When Mark Mangino was hired as ISU’s offensive coordinator, I told a friend that he’d be really good. But, I also added that the timeline for the improvement was up-in-the-air.

At the start of fall camp, people would have listed Quenton Bundrage, E.J. Bibbs, Aaron Wimberly, DeVondrick Nealy and Jarvis West as Mangino’s biggest potential playmakers. The Cyclones, experts noted, didn’t have a QB named yet.

Of that list, only Nealy hasn’t missed time due to injury. ISU has also lost three linemen to season-ending injuries.

With that as the backdrop, Mangino carved up the nation’s third-best defense Saturday night. Sam Richardson, a healthier Bibbs, Wimberly, Allen Lazard and D’Vario Montgomery had leading roles.

Is a transition occurring? When we look back some day, will a hard-fought 48-45 game in Austin be a game singled out for its significance?

Stay tuned, but things are trending upwards.

From publicity machine to storytellers

SID Roundtable (2)

You may not recognize their names.

Tom Starr, Butch Henry, Kirk Hendrix, Dave Starr and Tom Kroeschell.

If you are a Cyclone athletics fan, however, you would recognize the individuals they worked behind the scenes for.

Earle Bruce, Jeff Hornacek, Johnny Orr, Dan McCarney, Jeff Grayer, Troy Davis, Dr. Harold Nichols, Dwayne Crutchfield, Danny Harris, Max Urick and many, many others.

Starr, Henry, Hendrix, Starr and Kroeschell were Directors of Sports Information at Iowa State in the last 30-plus years. That quintet – along with current director Mike Green – have filled the key department role since the retirement of the legendary Harry Burrell, the school’s SID for 41 years.

At ISU, these men’s duties centered on keeping stats, maintaining records, writing releases, staging news conferences and setting up interviews. They led the publicity arm for athletics.

In recent years – with the emergence of shows like ESPN’s 30:30 series – these SIDs are taking on a new role. Today, they are storytellers for documentary features like those on 30:30 or

After all, who better knew the people like Barry Stevens, Dan Gable, Pete Taylor or George Amundson than their PR guys?

The Cyclones’ five SIDs were on campus last week to renew friendships, see the campus again, attend the Toledo game and tell stories. had the cameras running for more than two hours as host John Walters threw out topic after topic to the group. The conversation was pure gold.

It was an honor to have these men back at ISU for a weekend.

The beneficiary of their visit will be you.

In the coming weeks, the stories they told will be coming your way, via Stay tuned. It will be worth your time.

“Pollspeak”: coaches & media agree the Big 12 is strong

Big 12 logo

It is a rare day when college football coaches and the news media covering them are in full agreement.

That was nearly the case this week when the Associated Press (media) and USA Today (coaches) released their college football polls.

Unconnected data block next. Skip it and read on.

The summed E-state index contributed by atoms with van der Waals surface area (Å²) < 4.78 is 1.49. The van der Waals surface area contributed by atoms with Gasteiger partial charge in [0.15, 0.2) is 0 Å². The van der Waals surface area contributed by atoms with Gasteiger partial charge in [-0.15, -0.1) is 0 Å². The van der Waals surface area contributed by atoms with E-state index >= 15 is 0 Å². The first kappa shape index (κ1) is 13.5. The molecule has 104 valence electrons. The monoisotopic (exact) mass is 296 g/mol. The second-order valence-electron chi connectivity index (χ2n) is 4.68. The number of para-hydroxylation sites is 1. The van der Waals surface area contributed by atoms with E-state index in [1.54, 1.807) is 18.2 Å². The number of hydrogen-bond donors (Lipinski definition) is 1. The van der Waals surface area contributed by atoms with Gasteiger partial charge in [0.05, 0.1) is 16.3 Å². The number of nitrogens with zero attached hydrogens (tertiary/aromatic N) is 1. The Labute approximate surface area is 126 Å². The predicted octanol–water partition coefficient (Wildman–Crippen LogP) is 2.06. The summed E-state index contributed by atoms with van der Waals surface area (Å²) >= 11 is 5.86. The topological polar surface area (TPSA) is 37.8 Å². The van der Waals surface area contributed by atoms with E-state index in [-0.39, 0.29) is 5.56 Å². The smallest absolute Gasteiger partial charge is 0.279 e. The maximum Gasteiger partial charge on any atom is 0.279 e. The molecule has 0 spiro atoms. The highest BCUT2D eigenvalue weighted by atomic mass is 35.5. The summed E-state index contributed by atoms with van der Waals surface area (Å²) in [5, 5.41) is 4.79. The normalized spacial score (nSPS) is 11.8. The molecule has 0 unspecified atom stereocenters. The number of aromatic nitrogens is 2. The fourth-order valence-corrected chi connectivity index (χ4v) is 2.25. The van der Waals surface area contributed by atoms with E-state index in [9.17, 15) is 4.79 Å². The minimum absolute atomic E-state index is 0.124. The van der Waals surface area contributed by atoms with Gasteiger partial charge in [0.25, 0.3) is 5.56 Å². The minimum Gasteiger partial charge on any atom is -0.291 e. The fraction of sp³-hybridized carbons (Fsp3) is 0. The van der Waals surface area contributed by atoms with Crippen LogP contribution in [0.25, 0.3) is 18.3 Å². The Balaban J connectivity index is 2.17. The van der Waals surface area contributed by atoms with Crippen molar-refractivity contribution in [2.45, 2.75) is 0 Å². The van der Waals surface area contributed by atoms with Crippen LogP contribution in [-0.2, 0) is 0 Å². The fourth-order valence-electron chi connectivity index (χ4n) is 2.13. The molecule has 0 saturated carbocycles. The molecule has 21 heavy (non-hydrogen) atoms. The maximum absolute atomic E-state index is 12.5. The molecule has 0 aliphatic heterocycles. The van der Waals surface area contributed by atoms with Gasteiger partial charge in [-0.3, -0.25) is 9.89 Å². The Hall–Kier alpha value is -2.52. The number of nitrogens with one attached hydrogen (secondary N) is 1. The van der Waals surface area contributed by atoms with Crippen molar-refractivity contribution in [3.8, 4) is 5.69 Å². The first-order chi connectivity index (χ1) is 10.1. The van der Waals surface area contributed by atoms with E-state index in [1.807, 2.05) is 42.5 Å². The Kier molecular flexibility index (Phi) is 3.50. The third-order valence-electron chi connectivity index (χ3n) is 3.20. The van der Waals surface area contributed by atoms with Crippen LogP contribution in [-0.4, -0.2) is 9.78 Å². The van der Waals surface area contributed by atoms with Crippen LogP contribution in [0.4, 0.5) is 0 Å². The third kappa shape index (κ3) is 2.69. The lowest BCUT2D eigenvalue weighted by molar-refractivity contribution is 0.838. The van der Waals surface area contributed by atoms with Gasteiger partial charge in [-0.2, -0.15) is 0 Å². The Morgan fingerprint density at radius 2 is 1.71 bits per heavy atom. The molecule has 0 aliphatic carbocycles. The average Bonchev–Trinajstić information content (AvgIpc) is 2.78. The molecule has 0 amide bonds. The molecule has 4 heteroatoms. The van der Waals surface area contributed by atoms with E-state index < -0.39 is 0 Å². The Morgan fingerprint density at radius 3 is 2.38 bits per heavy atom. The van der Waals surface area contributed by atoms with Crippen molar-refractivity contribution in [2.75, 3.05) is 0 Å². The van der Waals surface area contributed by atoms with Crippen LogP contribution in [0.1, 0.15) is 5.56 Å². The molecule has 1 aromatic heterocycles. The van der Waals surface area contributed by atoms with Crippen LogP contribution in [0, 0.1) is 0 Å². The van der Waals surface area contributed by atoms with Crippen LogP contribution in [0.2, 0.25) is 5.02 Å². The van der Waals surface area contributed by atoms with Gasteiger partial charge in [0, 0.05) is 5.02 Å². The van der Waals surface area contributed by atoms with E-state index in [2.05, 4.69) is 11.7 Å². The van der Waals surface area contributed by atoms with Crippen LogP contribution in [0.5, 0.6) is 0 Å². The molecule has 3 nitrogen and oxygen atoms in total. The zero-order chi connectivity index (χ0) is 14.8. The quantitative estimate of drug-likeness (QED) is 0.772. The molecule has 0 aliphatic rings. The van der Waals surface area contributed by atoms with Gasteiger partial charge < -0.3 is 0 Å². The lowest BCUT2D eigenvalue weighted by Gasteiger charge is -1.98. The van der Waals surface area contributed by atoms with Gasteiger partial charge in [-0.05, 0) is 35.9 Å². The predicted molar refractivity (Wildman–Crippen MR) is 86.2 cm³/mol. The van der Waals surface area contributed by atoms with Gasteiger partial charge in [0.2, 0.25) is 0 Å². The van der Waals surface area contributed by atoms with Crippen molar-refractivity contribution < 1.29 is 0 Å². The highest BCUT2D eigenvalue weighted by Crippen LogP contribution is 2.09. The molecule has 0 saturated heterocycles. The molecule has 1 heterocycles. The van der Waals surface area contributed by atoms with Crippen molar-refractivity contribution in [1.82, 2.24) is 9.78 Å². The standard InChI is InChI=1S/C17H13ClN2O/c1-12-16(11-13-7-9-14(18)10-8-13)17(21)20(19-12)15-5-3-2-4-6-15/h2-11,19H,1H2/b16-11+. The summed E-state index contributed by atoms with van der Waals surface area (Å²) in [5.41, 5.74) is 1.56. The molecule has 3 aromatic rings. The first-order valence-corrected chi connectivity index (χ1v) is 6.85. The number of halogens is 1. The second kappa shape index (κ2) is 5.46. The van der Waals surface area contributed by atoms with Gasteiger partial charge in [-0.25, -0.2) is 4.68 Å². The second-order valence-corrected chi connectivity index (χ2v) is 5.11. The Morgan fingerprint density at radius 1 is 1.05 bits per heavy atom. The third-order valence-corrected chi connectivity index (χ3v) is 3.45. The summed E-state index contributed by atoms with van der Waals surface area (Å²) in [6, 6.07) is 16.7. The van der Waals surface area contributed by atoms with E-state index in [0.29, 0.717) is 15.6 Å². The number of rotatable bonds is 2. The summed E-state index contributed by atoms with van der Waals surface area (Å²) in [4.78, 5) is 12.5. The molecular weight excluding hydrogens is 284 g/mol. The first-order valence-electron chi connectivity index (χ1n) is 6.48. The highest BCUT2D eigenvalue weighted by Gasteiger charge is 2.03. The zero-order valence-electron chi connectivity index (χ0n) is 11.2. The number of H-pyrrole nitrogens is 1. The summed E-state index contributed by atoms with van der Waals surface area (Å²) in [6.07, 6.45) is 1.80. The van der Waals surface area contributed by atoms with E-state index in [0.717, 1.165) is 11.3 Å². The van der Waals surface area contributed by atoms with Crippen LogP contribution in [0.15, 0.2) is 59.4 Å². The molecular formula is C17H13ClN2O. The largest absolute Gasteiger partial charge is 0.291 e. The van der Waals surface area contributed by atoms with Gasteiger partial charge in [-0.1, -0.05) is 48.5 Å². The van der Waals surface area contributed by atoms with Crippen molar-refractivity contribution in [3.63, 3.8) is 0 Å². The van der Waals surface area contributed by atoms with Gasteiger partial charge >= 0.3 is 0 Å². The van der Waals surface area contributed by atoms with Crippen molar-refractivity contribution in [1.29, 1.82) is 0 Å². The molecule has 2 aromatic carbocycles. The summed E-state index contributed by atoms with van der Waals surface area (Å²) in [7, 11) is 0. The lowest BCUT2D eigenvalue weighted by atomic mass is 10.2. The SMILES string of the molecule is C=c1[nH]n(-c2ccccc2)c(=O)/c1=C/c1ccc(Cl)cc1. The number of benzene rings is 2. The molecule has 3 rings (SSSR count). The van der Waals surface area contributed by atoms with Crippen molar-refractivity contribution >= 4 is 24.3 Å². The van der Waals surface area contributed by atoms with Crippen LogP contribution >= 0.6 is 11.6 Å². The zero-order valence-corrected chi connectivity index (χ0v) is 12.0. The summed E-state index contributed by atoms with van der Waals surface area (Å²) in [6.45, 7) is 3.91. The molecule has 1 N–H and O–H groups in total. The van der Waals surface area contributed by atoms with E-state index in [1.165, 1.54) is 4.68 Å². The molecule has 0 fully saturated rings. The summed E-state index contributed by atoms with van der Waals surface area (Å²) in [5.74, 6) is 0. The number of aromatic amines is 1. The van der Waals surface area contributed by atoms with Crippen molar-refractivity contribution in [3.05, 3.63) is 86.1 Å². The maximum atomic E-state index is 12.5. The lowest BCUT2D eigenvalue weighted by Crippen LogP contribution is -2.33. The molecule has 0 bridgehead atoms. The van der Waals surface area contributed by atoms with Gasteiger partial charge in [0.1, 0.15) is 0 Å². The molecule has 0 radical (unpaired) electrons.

The Top 15 schools in each poll mirror one another at every slot but two. The media says Auburn is No. 6 and Michigan State eighth. The coaches flip-flopped those schools. That is the only difference.

What that also means is that the news media and coaches agree that the Big 12 is very strong.

Half of the 10 schools in the Big 12 are included in the To 15 of both national polls. The Big Ten, Pac-12 and ACC have a combined four schools in the Top 15. Like the Big 12, the SEC checks in with five (36% of its membership) schools in the Top 15 and each of them is in the Top 10.

“Every game in this league (the Big 12) is on a national stage and a great opportunity,” Iowa State’s Paul Rhoads said. “You’re talking about a league that has half of its football teams in the Top 15 in the country. That’s a pretty impressive number.”

The College Football Playoff committee, however, has repeatedly stated that it would rank teams according to performance against their own schedules.

Overall conference strength isn’t a major factor since every conference (except for the Big 12 and its round-robin schedule) has unbalanced scheduling. Some of the elite teams don’t face one another.

When everybody plays everybody (the Big 12’s tagline) and the quality of the conference is good (the Big 12’s reality this season), it’s very likely that whoever emerges from the league as its champion will have a strong case for playoff inclusion.

Who knows, a couple of Big 12 teams may get a serious look?

“Competitive” Cyclones just keep battling


Coach Paul Rhoads said Monday that he continues to discover things about his 2014 team.

When asked to share the biggest things he has learned – without hesitation – Rhoads said “They’re competitive.”

They keep working at it. There is a “we-can-get-it-done” mentality.

Indicative of that attitude is that three of the Cyclones’ best offensive drives this fall came after significant adversity.

  • Against 20th-ranked Kansas State, the Cyclones fell behind 13-0 early. What followed was a nine-play, 85-yard scoring drive that got ISU back in the game. Sam Richardson hit 5-5 passes and the run game averaged nearly seven yards per attempt on the drive.